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When should you notify your employee of his disciplinary hearing?

by , 12 September 2014
You probably know that a formal disciplinary hearing is necessary when dismissal could be an outcome.

And that in terms of labour law, you must conduct disciplinary hearings with procedural and substantive fairness and if you fail to do this and you dismiss, your employee could take you to the CCMA for unfair dismissal.

But do you know the most basic thing about disciplinary hearings: When to notify your employee of his hearing?

If not, keep reading to find out the answer so you can ensure your employee's disciplinary hearing is legally compliant.


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Here's when to notify your employee of his disciplinary hearing


You must give your employee adequate written notice prior to the formal disciplinary hearing.

According to the experts behind the Labour Law for Managers Loose Leaf Service, in terms of common practice, you must give a minimum period of 24 hours' advance notice.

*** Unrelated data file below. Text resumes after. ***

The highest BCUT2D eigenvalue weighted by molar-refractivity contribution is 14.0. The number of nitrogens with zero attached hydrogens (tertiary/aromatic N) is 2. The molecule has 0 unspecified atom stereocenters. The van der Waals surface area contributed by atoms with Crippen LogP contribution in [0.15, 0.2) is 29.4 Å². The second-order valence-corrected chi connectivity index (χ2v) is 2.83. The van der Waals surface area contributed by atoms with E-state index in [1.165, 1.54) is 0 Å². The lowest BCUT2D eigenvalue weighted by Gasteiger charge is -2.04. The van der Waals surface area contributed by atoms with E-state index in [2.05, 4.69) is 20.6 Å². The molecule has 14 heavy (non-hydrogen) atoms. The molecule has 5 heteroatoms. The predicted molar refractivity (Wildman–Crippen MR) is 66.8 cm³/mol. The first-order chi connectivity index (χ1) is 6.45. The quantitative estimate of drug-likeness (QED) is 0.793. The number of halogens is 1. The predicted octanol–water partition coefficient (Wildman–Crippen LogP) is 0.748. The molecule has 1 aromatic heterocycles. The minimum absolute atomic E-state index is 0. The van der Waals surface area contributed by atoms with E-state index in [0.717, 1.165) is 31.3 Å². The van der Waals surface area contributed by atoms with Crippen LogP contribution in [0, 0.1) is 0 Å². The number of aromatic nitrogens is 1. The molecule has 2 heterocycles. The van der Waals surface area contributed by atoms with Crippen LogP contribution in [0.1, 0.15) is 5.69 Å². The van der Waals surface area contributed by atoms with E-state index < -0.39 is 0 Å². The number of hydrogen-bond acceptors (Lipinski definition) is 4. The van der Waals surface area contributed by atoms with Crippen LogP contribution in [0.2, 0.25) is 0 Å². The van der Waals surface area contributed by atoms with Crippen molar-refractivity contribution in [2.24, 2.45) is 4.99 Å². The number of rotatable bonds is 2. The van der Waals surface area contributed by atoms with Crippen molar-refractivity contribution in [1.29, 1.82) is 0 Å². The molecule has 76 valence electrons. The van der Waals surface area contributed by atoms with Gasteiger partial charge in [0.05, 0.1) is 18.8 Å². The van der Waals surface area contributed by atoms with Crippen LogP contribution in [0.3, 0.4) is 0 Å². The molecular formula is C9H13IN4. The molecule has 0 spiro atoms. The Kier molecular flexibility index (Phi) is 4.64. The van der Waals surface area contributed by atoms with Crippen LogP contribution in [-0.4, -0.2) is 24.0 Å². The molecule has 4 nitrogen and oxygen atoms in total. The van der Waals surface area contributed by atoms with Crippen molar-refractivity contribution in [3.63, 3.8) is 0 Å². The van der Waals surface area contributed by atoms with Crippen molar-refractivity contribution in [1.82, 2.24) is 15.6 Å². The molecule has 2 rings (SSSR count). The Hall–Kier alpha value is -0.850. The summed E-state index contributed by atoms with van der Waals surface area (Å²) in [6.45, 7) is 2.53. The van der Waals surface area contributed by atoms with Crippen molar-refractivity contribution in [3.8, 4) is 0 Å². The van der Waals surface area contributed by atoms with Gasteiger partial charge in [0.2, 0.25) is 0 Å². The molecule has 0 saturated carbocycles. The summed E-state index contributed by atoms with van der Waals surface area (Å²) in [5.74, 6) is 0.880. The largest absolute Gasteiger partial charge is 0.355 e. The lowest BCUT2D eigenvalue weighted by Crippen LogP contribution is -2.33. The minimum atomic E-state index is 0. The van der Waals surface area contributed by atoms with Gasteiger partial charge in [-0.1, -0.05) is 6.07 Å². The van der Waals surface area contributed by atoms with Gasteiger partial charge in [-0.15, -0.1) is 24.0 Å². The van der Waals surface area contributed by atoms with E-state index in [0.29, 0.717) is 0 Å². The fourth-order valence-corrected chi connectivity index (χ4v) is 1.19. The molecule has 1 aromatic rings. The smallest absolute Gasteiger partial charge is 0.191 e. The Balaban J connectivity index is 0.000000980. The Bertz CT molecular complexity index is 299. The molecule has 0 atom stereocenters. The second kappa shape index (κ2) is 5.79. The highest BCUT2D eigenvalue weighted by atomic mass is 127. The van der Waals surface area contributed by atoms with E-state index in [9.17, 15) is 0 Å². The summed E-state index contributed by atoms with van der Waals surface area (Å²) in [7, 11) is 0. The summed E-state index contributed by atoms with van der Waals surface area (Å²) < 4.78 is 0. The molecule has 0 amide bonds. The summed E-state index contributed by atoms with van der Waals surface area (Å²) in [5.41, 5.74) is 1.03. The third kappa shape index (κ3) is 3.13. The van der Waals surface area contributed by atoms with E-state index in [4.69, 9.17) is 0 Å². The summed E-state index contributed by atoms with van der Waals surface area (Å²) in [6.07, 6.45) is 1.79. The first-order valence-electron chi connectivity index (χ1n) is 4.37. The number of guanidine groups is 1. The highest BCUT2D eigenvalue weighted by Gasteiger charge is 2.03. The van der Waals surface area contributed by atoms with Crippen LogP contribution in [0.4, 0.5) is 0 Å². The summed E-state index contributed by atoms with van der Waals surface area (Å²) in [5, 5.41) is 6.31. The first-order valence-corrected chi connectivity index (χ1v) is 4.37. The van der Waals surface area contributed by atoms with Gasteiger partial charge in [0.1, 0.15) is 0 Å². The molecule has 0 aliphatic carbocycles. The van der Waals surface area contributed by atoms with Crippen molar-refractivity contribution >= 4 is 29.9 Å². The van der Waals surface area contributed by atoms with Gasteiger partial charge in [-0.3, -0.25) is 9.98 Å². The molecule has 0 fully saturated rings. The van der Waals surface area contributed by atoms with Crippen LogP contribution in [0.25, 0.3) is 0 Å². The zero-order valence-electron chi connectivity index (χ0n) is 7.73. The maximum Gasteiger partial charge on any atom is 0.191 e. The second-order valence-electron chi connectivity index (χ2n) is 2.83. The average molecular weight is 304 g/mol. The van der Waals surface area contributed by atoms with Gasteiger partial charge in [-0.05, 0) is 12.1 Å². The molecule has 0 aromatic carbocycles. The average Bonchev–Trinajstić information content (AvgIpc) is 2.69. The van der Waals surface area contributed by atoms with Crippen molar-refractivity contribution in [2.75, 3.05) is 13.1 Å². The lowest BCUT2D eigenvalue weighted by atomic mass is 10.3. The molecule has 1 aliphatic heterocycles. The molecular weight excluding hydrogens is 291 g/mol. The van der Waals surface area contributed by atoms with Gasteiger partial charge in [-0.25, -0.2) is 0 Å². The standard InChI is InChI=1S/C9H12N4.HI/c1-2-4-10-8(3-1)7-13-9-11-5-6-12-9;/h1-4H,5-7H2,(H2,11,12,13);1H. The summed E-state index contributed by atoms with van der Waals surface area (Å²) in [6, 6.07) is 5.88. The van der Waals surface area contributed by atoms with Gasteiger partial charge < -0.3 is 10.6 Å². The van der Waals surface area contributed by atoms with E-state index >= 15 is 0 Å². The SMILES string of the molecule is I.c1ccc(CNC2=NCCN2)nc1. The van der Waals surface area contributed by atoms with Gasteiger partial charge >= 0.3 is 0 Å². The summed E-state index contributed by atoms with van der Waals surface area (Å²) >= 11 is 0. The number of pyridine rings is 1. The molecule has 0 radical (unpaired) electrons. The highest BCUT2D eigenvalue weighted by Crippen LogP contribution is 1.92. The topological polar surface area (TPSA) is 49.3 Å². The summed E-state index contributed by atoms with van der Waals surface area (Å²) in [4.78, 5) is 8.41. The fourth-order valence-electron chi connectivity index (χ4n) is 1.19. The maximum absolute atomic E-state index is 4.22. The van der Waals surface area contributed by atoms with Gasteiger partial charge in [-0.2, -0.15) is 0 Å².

The experts go on to say; however, in many cases the circumstances will require you to give longer advance notice. This usually happens if the case is complex, you're dealing with a lot of charges or you're having trouble preparing information.

When you notify your employee of the disciplinary hearing, remember to include the following things:
 

  • The name of the employee;
  • Details of the disciplinary hearing;
  • The date, venue and time of the disciplinary hearing;
  • The alleged offence (for example, you're accused of giving favours for bribes in that you employed John Brown and Jane Black in return for payment of R1 000 each and despite the fact that neither of them was suitable for the job.);
  • Precautionary measures (for example, you're suspended with full pay from duties pending the hearing.); and
  • Your employee's rights (for example, his right to have someone representing him, his right to call witnesses, his right to an interpreter, etc.)
 
Knowing when to notify your employee of his disciplinary hearing will help ensure the hearing is legally compliant.

PS: We strongly recommend you check out the "You're Fired!" Your guide to substantive and procedurally fair dismissals. It has all the information you need to make sure your dimissals are legally compliant.



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